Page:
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Sheikh Adam Abdullahi Al-Ilory (1917-1992):Nigeria’s Islamic Scholar Who Wrote Over 100 Books And Journals

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Sheikh Ilory

 

Shaykh Adam Abdullahi Al-Ilory, a native of llorin, was born in 1917 at Waza in Dendi Local Government of the Republic of Benin. His father was an Islamic Scholar, preacher and Imam of Waza in his life time.

Shaykh Adam himself was actually born during one of his father’s Dawah activities in the birth place of his mother. At that time, his mother, Aishah, was a princess of the reigning king of the town. Sheikh Adam grew up in Benin Republic and started learning the Quran under his father until about the age of 13 when he returned with his parents to the city of llorin. He also studied under Shaykh Umar in Lagos and later furthered his studies under Sheikh Adam Nam’aji. After which a Kano born Islamic Scholar, he was sufficiently confident of himself and satisfied with his acquired knowledge so far.

In 1946, he travelled to Cairo and submitted himself for examination at Al-Azhar University. The results of the examination proved his confidence right as he passed with credits and was awarded the University’s Certificate in Arabic and Islamic Studies that year. He then travelled to Mecca to perform that year’s Hajji where through interactions with some scholars there, he was adjudged to be a brilliant and talented young scholar.

Shaykh also travelled widely. Apart from Egypt and Saudi Arabia, other countries visited in search of Islamic materials and exposure included Sudan, Senegal and Somalia where he also attended many conferences. Shaykh Al-llory founded Markazu’t-ta limi l-Arabi al-lslami in the year 1952 at Abeokuta, Ogun State.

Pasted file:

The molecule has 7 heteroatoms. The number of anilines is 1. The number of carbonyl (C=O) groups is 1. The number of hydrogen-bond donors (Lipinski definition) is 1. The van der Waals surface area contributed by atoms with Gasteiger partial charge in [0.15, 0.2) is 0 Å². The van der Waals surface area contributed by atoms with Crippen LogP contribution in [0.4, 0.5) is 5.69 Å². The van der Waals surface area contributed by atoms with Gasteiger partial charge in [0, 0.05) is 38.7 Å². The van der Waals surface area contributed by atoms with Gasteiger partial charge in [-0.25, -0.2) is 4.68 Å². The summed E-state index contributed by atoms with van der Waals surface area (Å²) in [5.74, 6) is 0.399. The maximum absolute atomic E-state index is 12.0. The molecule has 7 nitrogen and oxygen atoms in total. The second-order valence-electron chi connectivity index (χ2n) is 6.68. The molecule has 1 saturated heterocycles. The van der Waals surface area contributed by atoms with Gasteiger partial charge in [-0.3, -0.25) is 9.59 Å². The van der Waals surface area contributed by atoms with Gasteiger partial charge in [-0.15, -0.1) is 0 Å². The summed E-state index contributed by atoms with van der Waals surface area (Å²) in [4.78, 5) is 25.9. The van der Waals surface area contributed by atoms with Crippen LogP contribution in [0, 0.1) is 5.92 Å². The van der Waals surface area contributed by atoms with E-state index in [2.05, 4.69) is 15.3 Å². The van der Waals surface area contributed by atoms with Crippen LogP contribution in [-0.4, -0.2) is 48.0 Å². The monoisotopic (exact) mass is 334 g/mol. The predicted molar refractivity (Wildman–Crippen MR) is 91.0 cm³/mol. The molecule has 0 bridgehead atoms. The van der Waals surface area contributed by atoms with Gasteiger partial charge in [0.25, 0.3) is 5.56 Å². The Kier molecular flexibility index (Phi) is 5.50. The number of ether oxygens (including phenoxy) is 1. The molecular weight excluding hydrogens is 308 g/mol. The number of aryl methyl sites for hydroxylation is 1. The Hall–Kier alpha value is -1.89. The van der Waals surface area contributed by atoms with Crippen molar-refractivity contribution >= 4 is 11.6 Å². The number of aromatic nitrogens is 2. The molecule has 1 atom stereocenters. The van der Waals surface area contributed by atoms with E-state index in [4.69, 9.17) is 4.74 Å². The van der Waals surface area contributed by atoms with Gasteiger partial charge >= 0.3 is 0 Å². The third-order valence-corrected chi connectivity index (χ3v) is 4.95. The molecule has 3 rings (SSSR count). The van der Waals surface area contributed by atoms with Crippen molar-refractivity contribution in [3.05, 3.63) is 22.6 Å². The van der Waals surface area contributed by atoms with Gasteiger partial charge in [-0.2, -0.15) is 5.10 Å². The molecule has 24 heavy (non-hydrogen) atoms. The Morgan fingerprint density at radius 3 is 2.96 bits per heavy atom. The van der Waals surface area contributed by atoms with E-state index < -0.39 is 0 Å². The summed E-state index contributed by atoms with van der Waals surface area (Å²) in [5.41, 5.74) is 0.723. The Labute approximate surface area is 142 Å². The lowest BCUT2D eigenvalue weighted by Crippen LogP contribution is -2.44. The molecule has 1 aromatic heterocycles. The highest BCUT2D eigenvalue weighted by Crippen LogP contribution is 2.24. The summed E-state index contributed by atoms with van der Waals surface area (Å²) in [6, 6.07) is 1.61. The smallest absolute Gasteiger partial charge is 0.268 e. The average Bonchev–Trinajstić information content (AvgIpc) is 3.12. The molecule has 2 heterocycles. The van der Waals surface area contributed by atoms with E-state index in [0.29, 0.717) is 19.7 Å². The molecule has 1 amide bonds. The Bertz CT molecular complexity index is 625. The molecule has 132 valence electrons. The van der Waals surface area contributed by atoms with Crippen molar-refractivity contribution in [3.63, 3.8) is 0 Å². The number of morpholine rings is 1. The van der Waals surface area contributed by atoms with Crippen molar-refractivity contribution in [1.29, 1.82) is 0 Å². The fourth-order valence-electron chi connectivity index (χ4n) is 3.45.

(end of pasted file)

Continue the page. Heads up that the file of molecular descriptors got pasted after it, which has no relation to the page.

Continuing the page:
The institution later moved to Agege, Lagos State in 1957. The school was the first organized Arabic School with distinct physical structures of classrooms, hostels, mosques clinic and block of offices for teachers in Yorubaland. The school attracts students from within and outside Nigeria with graduates spread all over, occupying different posts while further spreading the message of Islam.

Shaykh Adam was a prolific writer and a multi-talented scholar. He wrote well over hundred books, journal articles and manuscripts on Islam and other related subjects. A lot of his books have been used as source documents for a number of B.A., long essays, M.A dissertations, Doctoral Thesis and articles in recognized journals.

His book, al-lslam fi nijiriya, is one of the most consulted references on the history of Islam in Nigeria by different scholars all over the world. Another book, misbau-d dirasat’l-Adabiyyah fi’d-diyari’n-nijiyyah is a text book for Arabic literature on Nigeria at University of llorin M.A. syllabus for Arabic. Shaykh Adam delivered several lectures within and outside Nigeria during his life time.

He led congregations at many international seminars organized by the Muslim Students’ Society of Nigeria. He was regarded as the first person to present Friday Khutbah in both Arabic and Yoruba. Aside this, he conducted daily tafsir for about four hours in the morning periods of Ramadan and public lectures in the evenings.

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Shaykh Adam was a renowned Islamic scholar of international recognition. He was a distinguished Muslim scholar who contributed immensely to the promotion of Islamic Dawah and to the progress of Arabic and Islamic education.

Shaykh Adam, a fearless and tireless preacher, founded the League of Imams in the South West and was its Secretary General till he died in 1992.His work while on earth still enjoys continuous relevance and referrals to date. He was the first scholar from llorin to bear Al-llory meaning Son of llorin. In recognition of his contributions to scholarship, the Egyptian government honored him in 1990 with the country’s highest honor.